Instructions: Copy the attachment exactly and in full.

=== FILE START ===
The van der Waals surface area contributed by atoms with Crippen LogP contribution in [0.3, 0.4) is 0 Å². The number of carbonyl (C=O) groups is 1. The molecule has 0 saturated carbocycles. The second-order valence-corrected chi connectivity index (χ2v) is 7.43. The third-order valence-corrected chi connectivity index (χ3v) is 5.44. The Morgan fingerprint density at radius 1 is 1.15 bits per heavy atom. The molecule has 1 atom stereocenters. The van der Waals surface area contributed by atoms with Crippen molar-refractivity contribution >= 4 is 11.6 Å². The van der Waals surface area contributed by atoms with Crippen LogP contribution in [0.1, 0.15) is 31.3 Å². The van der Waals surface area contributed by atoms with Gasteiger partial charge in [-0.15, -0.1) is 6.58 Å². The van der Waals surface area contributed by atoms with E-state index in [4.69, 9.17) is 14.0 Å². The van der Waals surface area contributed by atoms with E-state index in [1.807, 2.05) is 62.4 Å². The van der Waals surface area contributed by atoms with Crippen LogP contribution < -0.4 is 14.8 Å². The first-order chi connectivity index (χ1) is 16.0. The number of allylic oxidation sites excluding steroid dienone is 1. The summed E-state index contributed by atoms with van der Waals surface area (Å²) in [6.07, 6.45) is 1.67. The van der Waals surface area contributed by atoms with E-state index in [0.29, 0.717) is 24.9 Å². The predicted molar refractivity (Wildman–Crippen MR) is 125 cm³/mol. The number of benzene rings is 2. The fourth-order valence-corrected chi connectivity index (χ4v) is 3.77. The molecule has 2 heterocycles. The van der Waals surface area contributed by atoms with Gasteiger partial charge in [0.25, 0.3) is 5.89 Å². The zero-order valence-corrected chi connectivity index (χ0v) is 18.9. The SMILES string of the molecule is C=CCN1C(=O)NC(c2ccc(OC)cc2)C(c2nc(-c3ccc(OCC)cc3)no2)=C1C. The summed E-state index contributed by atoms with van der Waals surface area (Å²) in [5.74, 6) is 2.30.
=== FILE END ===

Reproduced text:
The van der Waals surface area contributed by atoms with Crippen LogP contribution in [0.3, 0.4) is 0 Å². The number of carbonyl (C=O) groups is 1. The molecule has 0 saturated carbocycles. The second-order valence-corrected chi connectivity index (χ2v) is 7.43. The third-order valence-corrected chi connectivity index (χ3v) is 5.44. The Morgan fingerprint density at radius 1 is 1.15 bits per heavy atom. The molecule has 1 atom stereocenters. The van der Waals surface area contributed by atoms with Crippen molar-refractivity contribution >= 4 is 11.6 Å². The van der Waals surface area contributed by atoms with Crippen LogP contribution in [0.1, 0.15) is 31.3 Å². The van der Waals surface area contributed by atoms with Gasteiger partial charge in [-0.15, -0.1) is 6.58 Å². The van der Waals surface area contributed by atoms with E-state index in [4.69, 9.17) is 14.0 Å². The van der Waals surface area contributed by atoms with E-state index in [1.807, 2.05) is 62.4 Å². The van der Waals surface area contributed by atoms with Crippen LogP contribution < -0.4 is 14.8 Å². The first-order chi connectivity index (χ1) is 16.0. The number of allylic oxidation sites excluding steroid dienone is 1. The summed E-state index contributed by atoms with van der Waals surface area (Å²) in [6.07, 6.45) is 1.67. The van der Waals surface area contributed by atoms with E-state index in [0.29, 0.717) is 24.9 Å². The predicted molar refractivity (Wildman–Crippen MR) is 125 cm³/mol. The number of benzene rings is 2. The fourth-order valence-corrected chi connectivity index (χ4v) is 3.77. The molecule has 2 heterocycles. The van der Waals surface area contributed by atoms with Gasteiger partial charge in [0.25, 0.3) is 5.89 Å². The zero-order valence-corrected chi connectivity index (χ0v) is 18.9. The SMILES string of the molecule is C=CCN1C(=O)NC(c2ccc(OC)cc2)C(c2nc(-c3ccc(OCC)cc3)no2)=C1C. The summed E-state index contributed by atoms with van der Waals surface area (Å²) in [5.74, 6) is 2.30.